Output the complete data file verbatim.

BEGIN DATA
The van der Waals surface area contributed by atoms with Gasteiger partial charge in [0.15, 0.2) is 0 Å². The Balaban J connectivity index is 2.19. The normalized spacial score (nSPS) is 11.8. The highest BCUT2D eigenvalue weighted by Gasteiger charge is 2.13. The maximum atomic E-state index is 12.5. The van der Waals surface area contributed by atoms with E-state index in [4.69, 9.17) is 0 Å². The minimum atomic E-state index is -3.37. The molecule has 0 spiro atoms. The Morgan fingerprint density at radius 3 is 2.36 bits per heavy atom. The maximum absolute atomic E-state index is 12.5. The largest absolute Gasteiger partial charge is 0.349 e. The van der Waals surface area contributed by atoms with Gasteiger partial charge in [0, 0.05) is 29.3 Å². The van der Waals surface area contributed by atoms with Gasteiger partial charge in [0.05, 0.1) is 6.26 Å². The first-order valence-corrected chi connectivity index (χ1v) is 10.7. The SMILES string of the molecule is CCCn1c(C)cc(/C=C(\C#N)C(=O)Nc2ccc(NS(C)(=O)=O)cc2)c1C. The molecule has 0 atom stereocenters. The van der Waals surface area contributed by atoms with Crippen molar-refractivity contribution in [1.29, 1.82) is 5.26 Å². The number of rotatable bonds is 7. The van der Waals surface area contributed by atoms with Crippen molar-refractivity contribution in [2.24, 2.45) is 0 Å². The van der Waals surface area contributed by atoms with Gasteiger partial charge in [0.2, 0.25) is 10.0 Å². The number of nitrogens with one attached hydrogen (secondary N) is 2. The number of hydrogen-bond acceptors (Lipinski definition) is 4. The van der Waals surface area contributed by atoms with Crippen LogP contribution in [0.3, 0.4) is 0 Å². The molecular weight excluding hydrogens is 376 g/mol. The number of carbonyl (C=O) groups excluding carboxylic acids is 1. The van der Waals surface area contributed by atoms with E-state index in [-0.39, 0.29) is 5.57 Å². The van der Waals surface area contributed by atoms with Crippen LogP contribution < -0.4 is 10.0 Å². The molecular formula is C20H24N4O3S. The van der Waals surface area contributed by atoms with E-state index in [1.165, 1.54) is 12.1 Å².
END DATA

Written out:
The van der Waals surface area contributed by atoms with Gasteiger partial charge in [0.15, 0.2) is 0 Å². The Balaban J connectivity index is 2.19. The normalized spacial score (nSPS) is 11.8. The highest BCUT2D eigenvalue weighted by Gasteiger charge is 2.13. The maximum atomic E-state index is 12.5. The van der Waals surface area contributed by atoms with E-state index in [4.69, 9.17) is 0 Å². The minimum atomic E-state index is -3.37. The molecule has 0 spiro atoms. The Morgan fingerprint density at radius 3 is 2.36 bits per heavy atom. The maximum absolute atomic E-state index is 12.5. The largest absolute Gasteiger partial charge is 0.349 e. The van der Waals surface area contributed by atoms with Gasteiger partial charge in [0, 0.05) is 29.3 Å². The van der Waals surface area contributed by atoms with Gasteiger partial charge in [0.05, 0.1) is 6.26 Å². The first-order valence-corrected chi connectivity index (χ1v) is 10.7. The SMILES string of the molecule is CCCn1c(C)cc(/C=C(\C#N)C(=O)Nc2ccc(NS(C)(=O)=O)cc2)c1C. The molecule has 0 atom stereocenters. The van der Waals surface area contributed by atoms with Crippen molar-refractivity contribution in [1.29, 1.82) is 5.26 Å². The number of rotatable bonds is 7. The van der Waals surface area contributed by atoms with Crippen molar-refractivity contribution in [2.24, 2.45) is 0 Å². The van der Waals surface area contributed by atoms with Gasteiger partial charge in [0.2, 0.25) is 10.0 Å². The number of nitrogens with one attached hydrogen (secondary N) is 2. The number of hydrogen-bond acceptors (Lipinski definition) is 4. The van der Waals surface area contributed by atoms with Crippen LogP contribution in [0.3, 0.4) is 0 Å². The molecular weight excluding hydrogens is 376 g/mol. The number of carbonyl (C=O) groups excluding carboxylic acids is 1. The van der Waals surface area contributed by atoms with E-state index in [-0.39, 0.29) is 5.57 Å². The van der Waals surface area contributed by atoms with Crippen LogP contribution < -0.4 is 10.0 Å². The molecular formula is C20H24N4O3S. The van der Waals surface area contributed by atoms with E-state index in [1.165, 1.54) is 12.1 Å².